Statsig sees two broad scenarios for experimentation.
1. Experiment to grow faster
Experiments can help climb a hill to a local optimum based on your current business strategy and product portfolio. For example,
- Experiments can optimize for the ideal user experience for a given functionality
- Experiments can help iterate on the functionality, algorithms, and infrastructure that matter the most to your users and your business
- Experiments can identify proposals with the highest return for effort required
Identifying the metrics that both reflect your strategic direction and are sensitive to the changes you make ensures that you don’t waste resources. Identifying guardrail metrics that you want to hold regardless of the changes you make compels explicit tradeoffs and prevents you from regressing on the fundamental needs of your business.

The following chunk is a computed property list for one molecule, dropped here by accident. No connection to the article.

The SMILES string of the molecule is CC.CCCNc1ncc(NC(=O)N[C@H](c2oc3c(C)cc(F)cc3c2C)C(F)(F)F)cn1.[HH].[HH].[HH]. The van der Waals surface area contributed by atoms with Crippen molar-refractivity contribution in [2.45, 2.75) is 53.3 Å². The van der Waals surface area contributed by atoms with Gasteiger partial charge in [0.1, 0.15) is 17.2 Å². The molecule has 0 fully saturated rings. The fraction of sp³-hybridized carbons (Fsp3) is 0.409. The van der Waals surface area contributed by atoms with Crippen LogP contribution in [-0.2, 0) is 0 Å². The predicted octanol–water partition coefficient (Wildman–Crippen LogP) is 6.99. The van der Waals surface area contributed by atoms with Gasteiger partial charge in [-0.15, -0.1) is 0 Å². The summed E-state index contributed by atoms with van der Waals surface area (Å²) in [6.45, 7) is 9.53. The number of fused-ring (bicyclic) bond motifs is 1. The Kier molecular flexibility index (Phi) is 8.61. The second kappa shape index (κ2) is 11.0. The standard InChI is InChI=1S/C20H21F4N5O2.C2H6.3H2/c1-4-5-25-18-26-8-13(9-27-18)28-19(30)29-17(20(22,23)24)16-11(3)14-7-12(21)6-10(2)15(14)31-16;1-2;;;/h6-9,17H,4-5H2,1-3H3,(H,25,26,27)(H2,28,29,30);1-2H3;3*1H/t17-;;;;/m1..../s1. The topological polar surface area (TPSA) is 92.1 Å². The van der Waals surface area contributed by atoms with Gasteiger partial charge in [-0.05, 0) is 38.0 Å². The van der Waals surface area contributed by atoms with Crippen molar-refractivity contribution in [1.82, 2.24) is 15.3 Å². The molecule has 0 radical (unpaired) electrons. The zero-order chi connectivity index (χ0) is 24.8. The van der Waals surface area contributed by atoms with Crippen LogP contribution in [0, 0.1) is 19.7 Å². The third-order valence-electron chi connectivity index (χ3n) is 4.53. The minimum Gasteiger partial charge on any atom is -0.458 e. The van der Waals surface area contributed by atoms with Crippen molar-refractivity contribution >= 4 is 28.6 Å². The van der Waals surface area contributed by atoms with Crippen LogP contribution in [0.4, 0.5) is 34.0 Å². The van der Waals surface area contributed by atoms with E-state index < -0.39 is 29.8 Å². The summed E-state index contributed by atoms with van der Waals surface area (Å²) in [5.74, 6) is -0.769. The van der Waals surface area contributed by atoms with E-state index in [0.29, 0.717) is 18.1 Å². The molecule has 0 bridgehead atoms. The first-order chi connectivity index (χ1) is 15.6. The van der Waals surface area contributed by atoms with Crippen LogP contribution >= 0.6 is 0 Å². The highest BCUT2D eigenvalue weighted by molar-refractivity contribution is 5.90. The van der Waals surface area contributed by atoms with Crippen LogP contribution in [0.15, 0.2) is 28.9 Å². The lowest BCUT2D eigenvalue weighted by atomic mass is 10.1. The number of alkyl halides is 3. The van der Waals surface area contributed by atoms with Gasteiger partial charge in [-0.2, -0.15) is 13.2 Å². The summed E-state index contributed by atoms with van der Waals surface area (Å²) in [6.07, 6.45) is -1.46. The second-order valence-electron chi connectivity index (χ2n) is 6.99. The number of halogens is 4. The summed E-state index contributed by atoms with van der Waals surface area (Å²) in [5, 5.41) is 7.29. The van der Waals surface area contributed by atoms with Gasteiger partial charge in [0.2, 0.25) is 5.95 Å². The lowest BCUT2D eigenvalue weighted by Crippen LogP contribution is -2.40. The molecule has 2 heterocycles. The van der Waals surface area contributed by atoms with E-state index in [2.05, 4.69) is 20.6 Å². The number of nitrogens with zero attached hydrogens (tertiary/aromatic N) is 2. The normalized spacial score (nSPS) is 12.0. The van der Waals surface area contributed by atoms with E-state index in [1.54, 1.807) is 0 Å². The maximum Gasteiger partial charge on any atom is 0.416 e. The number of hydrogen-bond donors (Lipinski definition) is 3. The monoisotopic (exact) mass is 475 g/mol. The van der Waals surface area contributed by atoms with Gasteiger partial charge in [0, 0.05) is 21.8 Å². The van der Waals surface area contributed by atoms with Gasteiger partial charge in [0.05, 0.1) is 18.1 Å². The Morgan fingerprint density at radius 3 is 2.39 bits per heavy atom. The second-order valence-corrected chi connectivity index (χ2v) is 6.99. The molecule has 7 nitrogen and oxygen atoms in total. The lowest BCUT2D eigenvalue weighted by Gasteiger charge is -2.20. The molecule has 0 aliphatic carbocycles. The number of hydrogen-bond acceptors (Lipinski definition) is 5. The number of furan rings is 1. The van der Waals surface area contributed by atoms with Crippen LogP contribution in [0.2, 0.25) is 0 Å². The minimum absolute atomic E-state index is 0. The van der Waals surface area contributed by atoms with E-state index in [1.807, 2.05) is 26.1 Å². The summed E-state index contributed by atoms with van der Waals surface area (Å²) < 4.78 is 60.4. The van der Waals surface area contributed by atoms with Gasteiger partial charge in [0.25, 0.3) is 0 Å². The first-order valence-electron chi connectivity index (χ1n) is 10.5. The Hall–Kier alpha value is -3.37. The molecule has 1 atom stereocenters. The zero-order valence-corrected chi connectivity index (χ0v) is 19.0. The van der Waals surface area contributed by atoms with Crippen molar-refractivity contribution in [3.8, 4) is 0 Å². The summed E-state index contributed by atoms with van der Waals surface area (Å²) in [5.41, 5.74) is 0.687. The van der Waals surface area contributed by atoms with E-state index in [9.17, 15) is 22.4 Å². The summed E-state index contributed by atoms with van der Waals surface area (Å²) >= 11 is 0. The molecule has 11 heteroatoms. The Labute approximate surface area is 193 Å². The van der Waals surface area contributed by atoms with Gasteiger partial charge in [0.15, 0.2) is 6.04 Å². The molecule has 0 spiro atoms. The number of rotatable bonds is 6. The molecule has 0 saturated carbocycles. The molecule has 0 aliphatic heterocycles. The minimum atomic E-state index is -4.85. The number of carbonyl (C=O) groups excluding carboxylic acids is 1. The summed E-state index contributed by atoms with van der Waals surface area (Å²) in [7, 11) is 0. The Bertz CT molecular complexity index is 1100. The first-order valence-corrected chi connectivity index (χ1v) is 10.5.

2. Experiment to discover faster
Experiments can help develop a portfolio of ideas that may point to a larger hill or opportunity. Navigating these bigger jumps may require:
- Experiments that run for a longer duration to mitigate any novelty effects and to ensure that you have given the new product version enough time to build adoption
- Experiments that ramp slowly and progressively to more users to limit risk and to build more statistical power before launch
- Many different experiments that test several related hypotheses that form a new business strategy